Until car dealerships follow the supermarket model and stay open 24/7 – never likely to happen – there’s always going to be a point when the showroom is closed.
But if you shut the doors and staff go home at 6pm, there’s no one to answer the phones when research says more and more potential customers are browsing your stock online and might have a question.
Smartphones and tablet computers such as the iPad have made night-time web surfing easier than ever.
But it means there’s no opportunity to engage with the consumer at that early stage of the decision-making process.
The answer for more and more dealers is ‘live chat’. It’s the latest branch of a digital marketing strategy which for many retailers already includes a standard and mobile website, apps and social media such as Facebook and Twitter.
As a way of communicating with potential buyers, live chat is the strand that’s least developed in the automotive retail sector and so presents the greatest opportunity.
“The future is about becoming part of the buying process at the earliest possible stage by engaging with the consumer,” said John Simpson, managing director of Manheim Retail Services, which offers software designed to maximise profitability.
“Many people arriving at a showroom already know what they want without any input from the staff. Dealers have the power to change that thanks to live chat on their website.”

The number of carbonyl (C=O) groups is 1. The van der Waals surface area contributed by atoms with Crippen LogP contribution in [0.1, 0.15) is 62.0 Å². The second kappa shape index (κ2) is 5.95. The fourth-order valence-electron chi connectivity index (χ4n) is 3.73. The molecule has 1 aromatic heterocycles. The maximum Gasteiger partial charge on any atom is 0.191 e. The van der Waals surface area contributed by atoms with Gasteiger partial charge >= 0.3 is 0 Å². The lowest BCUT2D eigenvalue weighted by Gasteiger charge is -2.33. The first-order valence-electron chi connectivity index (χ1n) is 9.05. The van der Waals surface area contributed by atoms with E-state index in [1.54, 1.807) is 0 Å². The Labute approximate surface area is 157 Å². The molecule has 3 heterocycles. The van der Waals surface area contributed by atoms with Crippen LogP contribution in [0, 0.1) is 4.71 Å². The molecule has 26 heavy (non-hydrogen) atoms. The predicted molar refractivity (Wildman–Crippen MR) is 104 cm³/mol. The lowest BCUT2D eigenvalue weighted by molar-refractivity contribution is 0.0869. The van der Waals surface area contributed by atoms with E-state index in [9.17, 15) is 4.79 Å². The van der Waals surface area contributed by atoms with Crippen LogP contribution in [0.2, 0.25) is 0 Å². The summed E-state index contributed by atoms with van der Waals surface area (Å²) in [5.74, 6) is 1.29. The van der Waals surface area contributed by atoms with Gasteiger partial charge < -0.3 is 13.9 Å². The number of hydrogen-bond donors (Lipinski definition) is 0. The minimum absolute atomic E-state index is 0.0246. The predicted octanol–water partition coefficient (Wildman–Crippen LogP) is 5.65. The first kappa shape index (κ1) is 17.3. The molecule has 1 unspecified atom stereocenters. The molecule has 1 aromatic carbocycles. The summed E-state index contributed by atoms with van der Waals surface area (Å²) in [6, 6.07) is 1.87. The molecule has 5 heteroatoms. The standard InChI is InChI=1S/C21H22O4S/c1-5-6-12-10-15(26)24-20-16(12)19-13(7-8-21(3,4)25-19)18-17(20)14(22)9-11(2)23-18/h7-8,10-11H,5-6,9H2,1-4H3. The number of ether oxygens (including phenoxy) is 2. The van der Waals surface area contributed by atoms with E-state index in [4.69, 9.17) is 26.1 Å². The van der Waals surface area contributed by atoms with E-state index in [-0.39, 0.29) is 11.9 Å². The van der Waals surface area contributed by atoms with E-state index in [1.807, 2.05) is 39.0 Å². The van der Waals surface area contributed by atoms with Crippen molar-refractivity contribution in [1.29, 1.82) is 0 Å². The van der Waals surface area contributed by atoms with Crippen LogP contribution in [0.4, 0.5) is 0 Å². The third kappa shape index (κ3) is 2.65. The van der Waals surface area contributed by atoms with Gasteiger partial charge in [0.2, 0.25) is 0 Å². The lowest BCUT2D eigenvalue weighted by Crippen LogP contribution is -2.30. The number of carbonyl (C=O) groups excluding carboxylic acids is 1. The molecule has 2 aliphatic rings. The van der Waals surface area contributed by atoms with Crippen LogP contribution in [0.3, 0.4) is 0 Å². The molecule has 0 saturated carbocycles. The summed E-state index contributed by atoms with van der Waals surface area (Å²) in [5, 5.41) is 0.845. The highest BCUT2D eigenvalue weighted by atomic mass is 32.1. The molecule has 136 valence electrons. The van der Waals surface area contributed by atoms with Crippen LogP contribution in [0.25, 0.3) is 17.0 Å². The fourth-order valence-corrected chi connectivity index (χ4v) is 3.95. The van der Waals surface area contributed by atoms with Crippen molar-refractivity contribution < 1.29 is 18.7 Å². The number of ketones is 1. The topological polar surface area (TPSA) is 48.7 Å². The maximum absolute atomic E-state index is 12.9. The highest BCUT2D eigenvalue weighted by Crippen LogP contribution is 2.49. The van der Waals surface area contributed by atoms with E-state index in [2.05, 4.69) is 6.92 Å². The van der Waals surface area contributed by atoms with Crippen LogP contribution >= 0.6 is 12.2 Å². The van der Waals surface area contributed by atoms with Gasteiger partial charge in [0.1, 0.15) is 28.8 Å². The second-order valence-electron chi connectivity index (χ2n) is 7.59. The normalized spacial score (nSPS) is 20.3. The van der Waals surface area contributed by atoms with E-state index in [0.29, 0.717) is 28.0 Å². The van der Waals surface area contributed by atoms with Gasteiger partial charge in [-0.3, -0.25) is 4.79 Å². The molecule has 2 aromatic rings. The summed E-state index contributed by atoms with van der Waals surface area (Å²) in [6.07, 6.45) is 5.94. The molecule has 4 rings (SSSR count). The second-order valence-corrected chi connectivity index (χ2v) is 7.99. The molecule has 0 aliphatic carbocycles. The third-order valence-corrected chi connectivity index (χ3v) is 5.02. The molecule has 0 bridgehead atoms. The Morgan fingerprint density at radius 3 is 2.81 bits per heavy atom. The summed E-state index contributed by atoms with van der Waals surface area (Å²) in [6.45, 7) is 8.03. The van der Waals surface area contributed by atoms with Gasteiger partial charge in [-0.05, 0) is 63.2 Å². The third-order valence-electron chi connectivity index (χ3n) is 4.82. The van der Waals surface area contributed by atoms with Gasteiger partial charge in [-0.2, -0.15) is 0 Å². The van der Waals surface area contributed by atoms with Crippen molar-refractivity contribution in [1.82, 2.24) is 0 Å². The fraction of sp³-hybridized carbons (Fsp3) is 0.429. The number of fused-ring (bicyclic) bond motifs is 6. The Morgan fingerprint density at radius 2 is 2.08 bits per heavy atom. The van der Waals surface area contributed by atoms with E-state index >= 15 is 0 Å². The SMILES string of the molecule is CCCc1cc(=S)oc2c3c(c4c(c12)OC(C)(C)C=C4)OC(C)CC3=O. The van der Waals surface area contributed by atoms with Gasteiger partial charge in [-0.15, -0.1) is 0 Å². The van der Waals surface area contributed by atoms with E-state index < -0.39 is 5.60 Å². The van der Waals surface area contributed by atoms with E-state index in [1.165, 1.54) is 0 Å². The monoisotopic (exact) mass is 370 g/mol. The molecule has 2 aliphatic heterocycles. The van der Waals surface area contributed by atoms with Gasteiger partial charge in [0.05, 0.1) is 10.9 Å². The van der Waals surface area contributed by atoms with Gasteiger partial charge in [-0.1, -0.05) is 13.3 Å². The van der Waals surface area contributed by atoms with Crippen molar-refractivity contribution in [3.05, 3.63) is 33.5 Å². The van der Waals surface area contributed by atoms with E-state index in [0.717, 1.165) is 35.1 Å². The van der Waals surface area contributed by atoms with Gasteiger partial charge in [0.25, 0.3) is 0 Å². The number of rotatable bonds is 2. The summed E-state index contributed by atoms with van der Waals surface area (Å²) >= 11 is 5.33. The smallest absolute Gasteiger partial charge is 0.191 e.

Live chat is exactly what it sounds like, a real-time conversation between customer and salesperson which takes place on the computer.
A quick-fire Q&A goes back and forth for as long as either party is happy to be involved.
It can be during business hours or outside, but the good news is it doesn’t mean someone staying late in the showroom.
Sales staff like it because they can be at home in the evening with their family, yet still on duty to service a customer enquiry.
Senior managers and manufacturers like it because it’s maximising the retail opportunity and gives the impression of a professional operation that cares about its customers.
They like it because it allows them to be anonymous, do their research in a pressure-free environment yet still get additional information.
Philip Deacon is communications manager for Ridgeway Group, which started live chat last November as part of its revamped website.
It covers all 29 locations and is launched via an on-screen button that’s always visible.
“We felt we needed to offer customers easier ways to contact us on their own terms,” he explained.
“Initially we only got a trickle, but it now accounts for one in 10 of all website enquiries.”
Topics brought up vary dramatically, but the ability to see what webpage the enquirer was viewing when they clicked the live chat button is a useful heads-up on what might be coming.
“It’s not always people wanting to enquire about a car. We get lots of parts enquiries and an increasing amount of service ones.
"People want to locate their locking wheel nut key, or ask about telephone numbers of different locations. The enquiry could be about anything.”
Deacon said the biggest challenge has been adjusting the way the marketing team works in the office.
If the person covering live chat wants to walk away from their desk to make a coffee or go to lunch, the metaphorical baton has to be handed over.